Corporate Guardian differentiating itself from trawlers

Corpoate Guardian trawling for buisnessTrawling the bottom can be a grubby business.
Corporate Guardian's Stefan Arnautovic

Corporate Guardian director Stefan Arnautovic.

With work scarce for many firms all avenues are being explored and major mid-tiers like Jirsch Sutherland are apparently not above scouring the lists of winding up applications for opportunities.

What’s interesting is the language employed in communications to the recipients of the dreaded wind-up notice. See an excerpt from the letter below.

A letter came across SiN’s desk this week from Jirsch subsidiary, Corporate Guardian addressed to a company director. It warned that the Deputy Commissioner of Taxation (DCoT) “has commenced proceedings seeking to appoint a court liquidator.

“Unless the ATO is paid the full amount due, or unless there is sufficient action taken in relation to the outstanding debt your company and its assets will be placed into liquidation.”

Such an approach is pretty straightforward. It then goes on to state that “Corporate Guardian is a division of Jirsch Sutherland and our principal aim is to stop your company going into liquidation”.

It also advises that unlike untrustworthy advisors, Corporate Guardian has access to more than 15 in-house registered liquidators and more than five in-house bankruptcy trustees, in case one assumes Corporate Guardian is unsuccessful in it’s principal aim.

ASIC’s advice on professional practice in this somewhat grey area is somewhat grey itself. The regulator does not censure the utilisation of the winding up lists to market business. Nor does ARITA, which after all has plenty of lawyers among it members for whom the wind up lists are required reading.

‘ASIC maintains its focus on practitioner independence,” a spokesman for the regulator said. “ASIC surveillance includes practitioner business structures and better understanding, and acting on, inappropriate referral relationships.

‘The law requires registered liquidators to fully disclose matters that, while not constituting a conflict, should be disclosed to the creditors so that creditors can consider exercising their statutory right to replace an appointed liquidator,” ASIC said.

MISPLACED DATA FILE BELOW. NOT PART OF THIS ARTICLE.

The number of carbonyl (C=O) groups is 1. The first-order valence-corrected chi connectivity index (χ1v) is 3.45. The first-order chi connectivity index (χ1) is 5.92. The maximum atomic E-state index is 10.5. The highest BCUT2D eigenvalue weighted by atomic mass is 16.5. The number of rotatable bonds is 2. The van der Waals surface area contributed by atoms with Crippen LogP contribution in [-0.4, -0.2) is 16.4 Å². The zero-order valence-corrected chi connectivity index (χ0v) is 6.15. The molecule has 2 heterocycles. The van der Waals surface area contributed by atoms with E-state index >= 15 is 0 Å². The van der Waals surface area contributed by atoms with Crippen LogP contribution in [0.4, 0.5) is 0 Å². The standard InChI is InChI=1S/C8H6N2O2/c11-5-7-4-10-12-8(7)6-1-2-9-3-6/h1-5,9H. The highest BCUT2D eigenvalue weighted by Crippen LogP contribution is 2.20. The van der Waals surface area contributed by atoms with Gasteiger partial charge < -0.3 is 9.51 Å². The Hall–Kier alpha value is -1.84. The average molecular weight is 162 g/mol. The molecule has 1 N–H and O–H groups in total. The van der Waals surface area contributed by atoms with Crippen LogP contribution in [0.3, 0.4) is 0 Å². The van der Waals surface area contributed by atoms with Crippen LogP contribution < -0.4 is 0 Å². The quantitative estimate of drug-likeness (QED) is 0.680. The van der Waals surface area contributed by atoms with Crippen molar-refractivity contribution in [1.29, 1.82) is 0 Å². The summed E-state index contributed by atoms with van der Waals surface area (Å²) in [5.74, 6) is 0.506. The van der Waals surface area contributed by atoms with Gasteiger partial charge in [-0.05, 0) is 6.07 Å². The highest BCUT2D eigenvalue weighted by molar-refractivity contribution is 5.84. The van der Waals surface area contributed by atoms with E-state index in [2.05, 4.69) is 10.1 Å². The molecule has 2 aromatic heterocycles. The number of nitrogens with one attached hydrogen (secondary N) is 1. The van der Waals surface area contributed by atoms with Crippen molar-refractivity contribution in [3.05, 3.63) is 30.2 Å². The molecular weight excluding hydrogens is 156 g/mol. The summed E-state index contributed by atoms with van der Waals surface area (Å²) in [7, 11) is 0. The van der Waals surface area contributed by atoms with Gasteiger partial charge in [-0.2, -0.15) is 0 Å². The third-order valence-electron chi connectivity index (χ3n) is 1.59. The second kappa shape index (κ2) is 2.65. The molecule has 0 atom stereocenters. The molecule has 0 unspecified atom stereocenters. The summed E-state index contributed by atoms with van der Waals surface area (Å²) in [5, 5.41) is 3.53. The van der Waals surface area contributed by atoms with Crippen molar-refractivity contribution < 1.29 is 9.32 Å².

Perhaps mindful of ASIC’s monitoring of this area, the letter – authored by Corporate Guardian director Stefan Arnautovic – also warns the addressee about approaches from “predatory businesses (guised as pre-insolvency advisers) that may have contacted you in regards to your wind-up application”. Perhaps it’s an attempt to differentiate Corporate Guardian from the opportunists swarming at the bottom of the pond.

“These businesses operate on the”fringes” in this regards, but the truth is they have no real qualifications to assist you through the process,” the letter continues.

All very well. But where will it end? Perhaps the dearth of work is pushing firms towards a space already picked over by the profession’s less-than-salubrious outsiders and a better outcome will result? The challenge is to avoid taking up the ways of the bottom feeders whilst sitting at the same table.

Corporate Guardian Letter

From Corporate Guardian – Competition at the bottom is hotting up.

 

About the Author

Peter Gosnell
Sydney Insolvency News illuminates the practice of insolvency in Australia's largest city, highlighting the triumphs and failures of Sydney's registered practitioners and the accounting and legal professionals who work with them. SiN is produced by Peter Gosnell, former business editor and senior business reporter at The Daily Telegraph newspaper. During a decade-long career, your correspondent reported on such notable corporate collapses as HIH, One.Tel, Westpoint and Fincorp as well as some of the nation's highest profile bankruptcies and the investigations and prosecutions arising from Australia's most notorious instances of white collar crime.

6 Comments on "Corporate Guardian differentiating itself from trawlers"

  1. They have just copied Insolvency Guardian who don’t need to trawl court appointments. Funny, it is Sule Arnautovic that is director of Jirsch Sutherland and now his son takes over from David Evans who was once a salary partner. Ridiculous.

  2. To set the record straight in relation to aspects of the comment by Anonymous made 12:56pm, March 1, 2017
    1) Insolvency Guardian defines itself on its website as a pre-insolvency firm;
    2) Stefan Arnautovic is a brother of Sule Arnautovic.

    Ed.

  3. Following comments and clarifications posted on this article and a subsequent exchange of emails, SiN can report that Insolvency Guardian managing director Jarrod Sierocki has advised that contrary to what is currently stated on the Insolvency Guardian website, the company no longer operates in the pre-insolvency space.

  4. Bob Malocio | 7 March 2017 at 8:24 pm | Reply

    ASIC is well and truly asleep at the wheel on this. They cold call desperate business owners in distress, how is this any different from pre-insolvency shysters. As for _______ he now has his own “Corporate Advisory” (“AHEM”)

  5. Bob Malocio | 8 March 2017 at 6:49 pm | Reply

    _________ states that they are licensed and regulated. This is misleading as they have an in house lending company listed as _______ which is not a regulated or licensed credit provider, hence not subject to regulatory checks and balances. As for their association with A&S Services that is another matter entirely that will come to light in due course.

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